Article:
3 min read

How Big Data is transforming HR

Big Data in HR

Photo by Marvin Meyer on Unsplash

Big data is commonly associated with streamlining industrial processes and conducting research work. However, the World Economic Forum states that big data will continue to go from strength-to-strength. Now, experts are projecting that by 2025, about 400 exabytes of data will be produced globally — the equivalent of 200,000,000 DVDs. That’s a lot of data, which, in turn, emphasizes just how far the applications of big data can be pushed.

HR practices, in particular, are projected to be the next big thing when it comes to the big data revolution. This is especially useful considering HR encompasses a wide range of tasks — from recruitment to training. When all of these tasks are taken into account, inefficient HR practices could cost companies a lot of time and manpower that could be used more productively. This is what makes the rise of big data in HR so useful, as it has the potential to provide support across all of these different roles.

Recruitment and marketing

Today’s competitive job market means that both companies and applicants are being more deliberate with openings. While every company aims to attract the best talent possible, these candidates are also vying for the best opportunities available to them.

Therefore, marketing plays a big part in attracting applicants. To find the best candidates, HR staff need to understand the advantages of marketing, which is where big data steps in. It can be especially useful when filling up high-priority roles that require a lot of research, such as those in the tech industry. Yoss highlights the importance of efficiency and quality when it comes to looking for specialized skills like coding and software programming. Because of their exclusive expertise, extra care must be taken when looking for this type of talent.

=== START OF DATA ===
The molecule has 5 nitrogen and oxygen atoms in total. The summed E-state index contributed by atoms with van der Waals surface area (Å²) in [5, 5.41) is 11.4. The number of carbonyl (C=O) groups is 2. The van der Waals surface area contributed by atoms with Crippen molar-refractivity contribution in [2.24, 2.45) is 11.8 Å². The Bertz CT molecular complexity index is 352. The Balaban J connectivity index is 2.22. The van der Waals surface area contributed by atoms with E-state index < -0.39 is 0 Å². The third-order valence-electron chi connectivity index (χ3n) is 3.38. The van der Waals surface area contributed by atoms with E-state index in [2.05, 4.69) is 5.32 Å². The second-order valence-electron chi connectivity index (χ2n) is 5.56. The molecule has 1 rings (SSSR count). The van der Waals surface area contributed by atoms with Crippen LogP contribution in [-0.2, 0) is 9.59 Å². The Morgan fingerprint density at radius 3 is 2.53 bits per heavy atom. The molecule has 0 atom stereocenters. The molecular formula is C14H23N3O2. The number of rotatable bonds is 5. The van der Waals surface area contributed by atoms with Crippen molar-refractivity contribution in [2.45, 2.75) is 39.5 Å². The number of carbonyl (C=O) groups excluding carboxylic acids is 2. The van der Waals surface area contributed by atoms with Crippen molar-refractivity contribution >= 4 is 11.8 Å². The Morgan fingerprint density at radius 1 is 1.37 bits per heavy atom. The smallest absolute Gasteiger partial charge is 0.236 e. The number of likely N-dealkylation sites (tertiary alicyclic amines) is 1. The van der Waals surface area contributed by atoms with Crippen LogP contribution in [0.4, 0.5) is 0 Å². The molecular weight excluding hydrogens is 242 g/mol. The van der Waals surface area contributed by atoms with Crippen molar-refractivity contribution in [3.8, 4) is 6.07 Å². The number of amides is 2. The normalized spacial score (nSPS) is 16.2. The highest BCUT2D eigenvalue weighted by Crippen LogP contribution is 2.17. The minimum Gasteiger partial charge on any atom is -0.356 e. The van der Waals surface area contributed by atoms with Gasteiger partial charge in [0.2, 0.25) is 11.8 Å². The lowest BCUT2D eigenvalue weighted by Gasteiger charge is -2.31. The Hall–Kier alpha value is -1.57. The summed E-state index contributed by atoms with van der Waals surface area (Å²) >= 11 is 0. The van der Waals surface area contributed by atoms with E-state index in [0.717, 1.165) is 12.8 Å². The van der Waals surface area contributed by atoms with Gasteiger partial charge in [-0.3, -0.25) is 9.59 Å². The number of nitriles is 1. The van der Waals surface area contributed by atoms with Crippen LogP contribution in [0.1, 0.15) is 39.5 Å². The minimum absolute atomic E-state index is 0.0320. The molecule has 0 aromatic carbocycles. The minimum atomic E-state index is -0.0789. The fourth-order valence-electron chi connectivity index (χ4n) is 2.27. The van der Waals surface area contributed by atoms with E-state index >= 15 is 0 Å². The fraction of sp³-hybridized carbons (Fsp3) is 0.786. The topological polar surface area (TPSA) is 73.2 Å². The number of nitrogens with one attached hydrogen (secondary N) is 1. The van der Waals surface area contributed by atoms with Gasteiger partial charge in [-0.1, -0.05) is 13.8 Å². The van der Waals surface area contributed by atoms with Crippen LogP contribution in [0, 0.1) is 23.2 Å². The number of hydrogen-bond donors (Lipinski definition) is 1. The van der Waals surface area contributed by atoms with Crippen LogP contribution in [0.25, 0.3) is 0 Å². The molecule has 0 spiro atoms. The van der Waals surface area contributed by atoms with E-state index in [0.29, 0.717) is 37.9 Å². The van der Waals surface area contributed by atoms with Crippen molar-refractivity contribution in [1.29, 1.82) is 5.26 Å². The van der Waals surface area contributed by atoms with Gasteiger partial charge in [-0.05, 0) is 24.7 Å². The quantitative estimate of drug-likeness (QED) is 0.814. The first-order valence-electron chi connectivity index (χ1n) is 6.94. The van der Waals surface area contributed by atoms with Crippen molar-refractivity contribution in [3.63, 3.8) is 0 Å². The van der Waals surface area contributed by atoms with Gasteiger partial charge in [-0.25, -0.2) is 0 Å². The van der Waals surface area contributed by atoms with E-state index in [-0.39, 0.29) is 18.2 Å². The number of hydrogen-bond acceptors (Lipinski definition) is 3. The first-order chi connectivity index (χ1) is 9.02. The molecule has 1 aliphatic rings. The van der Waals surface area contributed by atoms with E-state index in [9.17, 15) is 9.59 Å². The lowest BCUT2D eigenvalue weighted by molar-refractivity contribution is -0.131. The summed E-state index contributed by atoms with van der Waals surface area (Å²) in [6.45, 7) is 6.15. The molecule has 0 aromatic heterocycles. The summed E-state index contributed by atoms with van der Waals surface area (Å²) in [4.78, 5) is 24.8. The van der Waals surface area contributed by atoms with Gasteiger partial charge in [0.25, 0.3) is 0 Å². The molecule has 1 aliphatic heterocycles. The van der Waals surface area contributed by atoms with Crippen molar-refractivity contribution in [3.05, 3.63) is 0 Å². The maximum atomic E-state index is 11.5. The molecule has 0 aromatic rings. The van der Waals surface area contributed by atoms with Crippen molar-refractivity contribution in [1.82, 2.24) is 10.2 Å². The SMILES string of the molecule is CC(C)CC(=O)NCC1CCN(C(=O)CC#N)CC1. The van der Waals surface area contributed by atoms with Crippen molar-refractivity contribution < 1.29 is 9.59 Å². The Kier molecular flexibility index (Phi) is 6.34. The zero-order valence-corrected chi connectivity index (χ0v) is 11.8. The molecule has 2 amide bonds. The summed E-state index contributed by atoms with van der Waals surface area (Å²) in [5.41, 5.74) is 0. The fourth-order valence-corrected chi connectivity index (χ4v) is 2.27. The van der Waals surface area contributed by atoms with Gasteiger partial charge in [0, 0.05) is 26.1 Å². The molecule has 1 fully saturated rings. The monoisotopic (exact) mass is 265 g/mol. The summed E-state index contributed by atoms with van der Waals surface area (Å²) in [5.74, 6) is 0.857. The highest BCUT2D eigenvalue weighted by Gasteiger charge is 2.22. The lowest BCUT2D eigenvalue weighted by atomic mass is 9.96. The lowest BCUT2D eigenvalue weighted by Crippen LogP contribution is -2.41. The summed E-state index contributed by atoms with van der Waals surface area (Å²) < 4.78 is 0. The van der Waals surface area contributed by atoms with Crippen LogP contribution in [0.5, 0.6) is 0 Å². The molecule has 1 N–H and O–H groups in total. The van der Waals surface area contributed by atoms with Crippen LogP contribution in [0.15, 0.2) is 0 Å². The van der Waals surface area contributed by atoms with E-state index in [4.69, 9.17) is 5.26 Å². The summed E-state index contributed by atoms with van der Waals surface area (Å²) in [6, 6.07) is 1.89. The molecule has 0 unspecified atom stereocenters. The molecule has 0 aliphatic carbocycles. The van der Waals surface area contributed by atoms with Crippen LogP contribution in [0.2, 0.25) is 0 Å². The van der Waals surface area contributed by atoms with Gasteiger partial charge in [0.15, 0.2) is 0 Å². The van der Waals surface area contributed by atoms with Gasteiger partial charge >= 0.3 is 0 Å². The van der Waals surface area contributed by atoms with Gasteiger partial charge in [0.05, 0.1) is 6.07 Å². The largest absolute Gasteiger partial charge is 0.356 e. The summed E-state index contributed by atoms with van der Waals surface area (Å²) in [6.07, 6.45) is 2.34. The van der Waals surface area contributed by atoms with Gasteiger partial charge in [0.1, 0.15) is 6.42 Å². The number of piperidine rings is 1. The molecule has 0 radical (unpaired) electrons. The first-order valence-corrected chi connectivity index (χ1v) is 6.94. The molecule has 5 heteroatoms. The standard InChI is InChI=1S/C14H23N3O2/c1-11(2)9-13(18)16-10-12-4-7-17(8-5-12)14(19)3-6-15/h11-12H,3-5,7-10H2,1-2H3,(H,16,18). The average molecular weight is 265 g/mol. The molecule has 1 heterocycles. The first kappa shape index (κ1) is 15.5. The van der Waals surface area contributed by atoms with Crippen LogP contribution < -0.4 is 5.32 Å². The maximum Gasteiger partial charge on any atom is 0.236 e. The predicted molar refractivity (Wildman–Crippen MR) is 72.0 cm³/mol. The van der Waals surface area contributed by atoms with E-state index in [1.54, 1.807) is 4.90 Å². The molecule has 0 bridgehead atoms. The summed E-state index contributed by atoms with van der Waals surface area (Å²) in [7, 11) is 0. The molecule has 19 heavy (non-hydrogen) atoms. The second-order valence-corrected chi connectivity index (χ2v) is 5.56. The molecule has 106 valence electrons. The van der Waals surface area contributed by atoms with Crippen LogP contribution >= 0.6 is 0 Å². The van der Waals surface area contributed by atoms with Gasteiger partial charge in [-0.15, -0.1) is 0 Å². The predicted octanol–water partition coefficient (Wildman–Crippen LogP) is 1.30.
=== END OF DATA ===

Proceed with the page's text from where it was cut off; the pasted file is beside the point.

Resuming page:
At the same time, big data also allows HR to pool applicants' information to create a profile of their ideal candidates, which in turn helps narrow down the search to directly reach out to prospects. HR Dive explains that personalization is also crucial to the application process, with emails and messages providing a way for applicants to feel welcome from the start. After all, first impressions last — even for potential employees.

Team relations

When you think of what HR personnel do, the first thing that comes to mind is probably employee relations. This can mean anything from clearing up misunderstandings between teams, to acquainting new hires with their new department. The rise of big data has provided software with the information it needs to streamline operations. Previously on New Gen Apps, we discussed how big data and machine learning can be used to create a database to store common queries, such as questions on leave policies and payment schemes. That way, employees have all the information they need at their fingertips.

More importantly, however, is that big data can help HR personnel and team managers foster better employee dynamics. By measuring team performance against company KPIs, managers can pinpoint where employees might be struggling and act accordingly. This is what's known as collaboration analytics. On top of this, managers can measure team activity against individual employee tasks and adjust workloads accordingly.